It may or may not be fitting that
the perfect span of time for me to sit and write to you, all lengthy and Andie-like,
to tell you all about my Costa Rican life so far, is while in bed on the third day of illness after haphazardly drinking the local water.
Where to start.
For the past two and a half weeks, I’ve been living just off the shore of LOST. I’m in Punta Uva, a teeny tiny beach town near Puerto Viejo on the eastern coast of Costa Rica. It’s known to be a hot surfing spot. I pictured seven foot waves and people so athletically inclined that my arm muscles would make fun of themselves. That much was true.
Our house is set remotely on the beach, amidst coconut trees and all manner of wild leaf and bug. It’s the jungle. Almost to the point where I’d need a machete to hack my way through, were I not on a man made dirt path. Hot and humid, surrounded by the sounds of what must be twelve hundred live bug bands and the slapping tide of the ocean, I can’t help but feel that each and every minute here is an adventure. The greenery, the sand, the coral- they’re all untouched and happily unmanicured by my traveling standards. Those banana trees, though they look like they’re leaning toward the water for a postcard picture, they’re not. It’s just their natural bend. Puerto Viejo is thought to be quite touristy, but I’d say it’s fairly rustic and raw. I say that because:
1. My kitchen is outdoors, outside of my actual living space.
2. My kitchen is outdoors.
3. Mom, my kitchen is outdoors.
4. There is no air conditioning to be had, except inside the town pharmacy and the one ATM (an hour walk away)- and boy do I loiter there.
5. I walk fifteen minutes, at the very least, to arrive at the nearest market to buy water. Any and all drinkable water, that is.
6. Restaurants generally stop serving food after 8ish pm.
7. The internet, similar to my sense of direction, cannot be trusted nor relied upon.
And what amazes me most, other than the fact that life is a whole lot more active, is that I’m quite happy in this ultra-simplicity. On average, Camille and I walk 8 miles everyday. And by 8 I mean 9. And by 9 I mean ask my legs.
Everywhere that requires getting to or coming from- we walk. The other surfing beaches, the markets, the restaurants, bars, you name it, we grab a two liter of water and go. There is one main road that runs straight through all of the connecting towns. It sits just meters from the shore. On many occasions, Camille and I have rented bikes- 1970’s style ones with big swooping handlebars and baskets on the fronts- and ridden them all over. But mostly, we walk along the water to every destination. We’ve found that we can get almost anywhere in 4 miles (one way). And as long as we head home an hour before the sun is due to set (6pm), we’re golden.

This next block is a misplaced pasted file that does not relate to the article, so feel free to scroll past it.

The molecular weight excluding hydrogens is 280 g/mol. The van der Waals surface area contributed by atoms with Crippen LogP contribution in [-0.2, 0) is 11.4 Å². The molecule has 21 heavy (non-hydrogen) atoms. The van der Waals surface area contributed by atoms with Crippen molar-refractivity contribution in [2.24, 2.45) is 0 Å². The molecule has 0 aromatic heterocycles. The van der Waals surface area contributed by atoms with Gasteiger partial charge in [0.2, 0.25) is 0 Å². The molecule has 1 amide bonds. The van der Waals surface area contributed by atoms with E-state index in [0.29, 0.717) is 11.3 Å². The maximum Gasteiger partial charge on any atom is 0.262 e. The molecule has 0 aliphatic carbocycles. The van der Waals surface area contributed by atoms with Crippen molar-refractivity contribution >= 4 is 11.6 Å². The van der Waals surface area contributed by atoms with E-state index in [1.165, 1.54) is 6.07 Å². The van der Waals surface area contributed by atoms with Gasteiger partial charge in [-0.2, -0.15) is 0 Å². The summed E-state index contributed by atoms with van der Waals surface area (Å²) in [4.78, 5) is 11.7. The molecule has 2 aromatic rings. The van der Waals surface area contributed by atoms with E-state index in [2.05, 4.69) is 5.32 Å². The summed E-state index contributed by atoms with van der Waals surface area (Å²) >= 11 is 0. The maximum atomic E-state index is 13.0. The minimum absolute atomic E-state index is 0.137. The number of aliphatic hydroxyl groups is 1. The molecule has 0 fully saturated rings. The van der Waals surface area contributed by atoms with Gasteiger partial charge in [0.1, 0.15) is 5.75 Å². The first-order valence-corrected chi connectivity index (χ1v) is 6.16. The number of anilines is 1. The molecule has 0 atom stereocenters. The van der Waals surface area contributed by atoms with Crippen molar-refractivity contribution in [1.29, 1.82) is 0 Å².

For a diehard walker, a gal who already knew herself to be very active, this trip has made me feel like an ultra-marathoner. Badass, to put it lightly. I’ve never moved this much. And even if I were to spend hours in the gym at home, I don’t know that I’d be so thoroughly exhausted, so completely worked out at the end of each and every day, as I am here. Because once we walk to one location, generally four miles away from our home, we’ll likely swim for hours, practice vinyasa yoga across from the beach, hike, or attempt a sport that I should not attempt. And this is all before trekking back home another four miles on the sand.
Part of me might call it blissful. But that could be the heat talking.
And at night, when the sun has set and the mosquitoes have RSVP’ed to a cocktail party on my legs, Camille and I go out dancing. And when I say ‘go out dancing’ I don’t even necessarily mean to a dance club. Often, it’s anywhere with loud music and enough space for Camille to twirl me. Not every night, but perhaps three out of the given seven? Because we are dancing fools.
Be back soon with more